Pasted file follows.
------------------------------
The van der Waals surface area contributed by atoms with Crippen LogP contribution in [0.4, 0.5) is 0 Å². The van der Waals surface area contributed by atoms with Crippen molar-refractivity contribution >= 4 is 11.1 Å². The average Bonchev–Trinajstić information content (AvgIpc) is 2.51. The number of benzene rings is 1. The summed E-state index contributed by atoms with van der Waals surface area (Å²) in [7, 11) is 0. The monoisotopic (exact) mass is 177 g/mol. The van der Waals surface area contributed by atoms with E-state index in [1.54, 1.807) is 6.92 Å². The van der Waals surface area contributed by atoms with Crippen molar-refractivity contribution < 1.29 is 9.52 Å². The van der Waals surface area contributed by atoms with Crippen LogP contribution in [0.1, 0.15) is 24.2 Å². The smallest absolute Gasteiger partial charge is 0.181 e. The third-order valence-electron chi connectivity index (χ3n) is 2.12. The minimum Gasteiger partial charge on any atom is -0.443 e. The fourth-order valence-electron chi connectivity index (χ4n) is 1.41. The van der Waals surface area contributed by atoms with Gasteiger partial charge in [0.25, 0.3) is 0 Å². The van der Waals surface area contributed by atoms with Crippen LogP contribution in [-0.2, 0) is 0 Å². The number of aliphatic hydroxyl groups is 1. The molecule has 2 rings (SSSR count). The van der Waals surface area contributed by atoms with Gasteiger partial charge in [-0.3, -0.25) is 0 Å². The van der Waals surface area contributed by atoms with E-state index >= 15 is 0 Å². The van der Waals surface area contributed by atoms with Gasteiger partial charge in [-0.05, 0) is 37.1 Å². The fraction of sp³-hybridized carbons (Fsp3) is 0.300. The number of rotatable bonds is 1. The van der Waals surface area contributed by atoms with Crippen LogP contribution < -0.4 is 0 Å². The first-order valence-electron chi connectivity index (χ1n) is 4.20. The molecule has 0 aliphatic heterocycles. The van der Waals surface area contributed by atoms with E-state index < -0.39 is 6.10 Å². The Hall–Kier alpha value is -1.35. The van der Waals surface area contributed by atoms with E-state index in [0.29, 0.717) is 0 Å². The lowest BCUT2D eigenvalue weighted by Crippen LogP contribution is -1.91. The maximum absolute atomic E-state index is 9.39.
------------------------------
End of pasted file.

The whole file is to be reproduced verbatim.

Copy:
The van der Waals surface area contributed by atoms with Crippen LogP contribution in [0.4, 0.5) is 0 Å². The van der Waals surface area contributed by atoms with Crippen molar-refractivity contribution >= 4 is 11.1 Å². The average Bonchev–Trinajstić information content (AvgIpc) is 2.51. The number of benzene rings is 1. The summed E-state index contributed by atoms with van der Waals surface area (Å²) in [7, 11) is 0. The monoisotopic (exact) mass is 177 g/mol. The van der Waals surface area contributed by atoms with E-state index in [1.54, 1.807) is 6.92 Å². The van der Waals surface area contributed by atoms with Crippen molar-refractivity contribution < 1.29 is 9.52 Å². The van der Waals surface area contributed by atoms with Crippen LogP contribution in [0.1, 0.15) is 24.2 Å². The smallest absolute Gasteiger partial charge is 0.181 e. The third-order valence-electron chi connectivity index (χ3n) is 2.12. The minimum Gasteiger partial charge on any atom is -0.443 e. The fourth-order valence-electron chi connectivity index (χ4n) is 1.41. The van der Waals surface area contributed by atoms with Gasteiger partial charge in [0.25, 0.3) is 0 Å². The van der Waals surface area contributed by atoms with Crippen LogP contribution in [-0.2, 0) is 0 Å². The number of aliphatic hydroxyl groups is 1. The molecule has 2 rings (SSSR count). The van der Waals surface area contributed by atoms with Gasteiger partial charge in [-0.3, -0.25) is 0 Å². The van der Waals surface area contributed by atoms with E-state index >= 15 is 0 Å². The van der Waals surface area contributed by atoms with Gasteiger partial charge in [-0.05, 0) is 37.1 Å². The fraction of sp³-hybridized carbons (Fsp3) is 0.300. The number of rotatable bonds is 1. The van der Waals surface area contributed by atoms with Crippen LogP contribution < -0.4 is 0 Å². The first-order valence-electron chi connectivity index (χ1n) is 4.20. The molecule has 0 aliphatic heterocycles. The van der Waals surface area contributed by atoms with E-state index < -0.39 is 6.10 Å². The Hall–Kier alpha value is -1.35. The van der Waals surface area contributed by atoms with E-state index in [0.29, 0.717) is 0 Å². The lowest BCUT2D eigenvalue weighted by Crippen LogP contribution is -1.91. The maximum absolute atomic E-state index is 9.39.